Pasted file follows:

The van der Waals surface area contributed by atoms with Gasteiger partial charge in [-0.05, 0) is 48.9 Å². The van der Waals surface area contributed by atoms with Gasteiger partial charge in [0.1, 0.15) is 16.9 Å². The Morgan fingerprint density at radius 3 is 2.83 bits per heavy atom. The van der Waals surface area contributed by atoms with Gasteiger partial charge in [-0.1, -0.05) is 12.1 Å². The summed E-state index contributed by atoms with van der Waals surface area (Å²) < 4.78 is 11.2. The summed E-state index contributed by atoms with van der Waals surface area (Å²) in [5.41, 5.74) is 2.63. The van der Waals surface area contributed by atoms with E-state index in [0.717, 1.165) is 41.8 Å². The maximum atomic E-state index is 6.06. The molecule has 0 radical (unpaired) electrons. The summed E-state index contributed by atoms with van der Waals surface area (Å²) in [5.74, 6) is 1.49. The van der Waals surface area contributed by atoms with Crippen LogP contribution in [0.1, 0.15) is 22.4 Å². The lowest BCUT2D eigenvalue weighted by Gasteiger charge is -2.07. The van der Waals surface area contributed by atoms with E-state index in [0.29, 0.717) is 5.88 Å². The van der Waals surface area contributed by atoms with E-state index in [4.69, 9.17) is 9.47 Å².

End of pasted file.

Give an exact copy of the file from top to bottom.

The van der Waals surface area contributed by atoms with Gasteiger partial charge in [-0.05, 0) is 48.9 Å². The van der Waals surface area contributed by atoms with Gasteiger partial charge in [0.1, 0.15) is 16.9 Å². The Morgan fingerprint density at radius 3 is 2.83 bits per heavy atom. The van der Waals surface area contributed by atoms with Gasteiger partial charge in [-0.1, -0.05) is 12.1 Å². The summed E-state index contributed by atoms with van der Waals surface area (Å²) < 4.78 is 11.2. The summed E-state index contributed by atoms with van der Waals surface area (Å²) in [5.41, 5.74) is 2.63. The van der Waals surface area contributed by atoms with E-state index in [0.717, 1.165) is 41.8 Å². The maximum atomic E-state index is 6.06. The molecule has 0 radical (unpaired) electrons. The summed E-state index contributed by atoms with van der Waals surface area (Å²) in [5.74, 6) is 1.49. The van der Waals surface area contributed by atoms with Crippen LogP contribution in [0.1, 0.15) is 22.4 Å². The lowest BCUT2D eigenvalue weighted by Gasteiger charge is -2.07. The van der Waals surface area contributed by atoms with E-state index in [0.29, 0.717) is 5.88 Å². The van der Waals surface area contributed by atoms with E-state index in [4.69, 9.17) is 9.47 Å².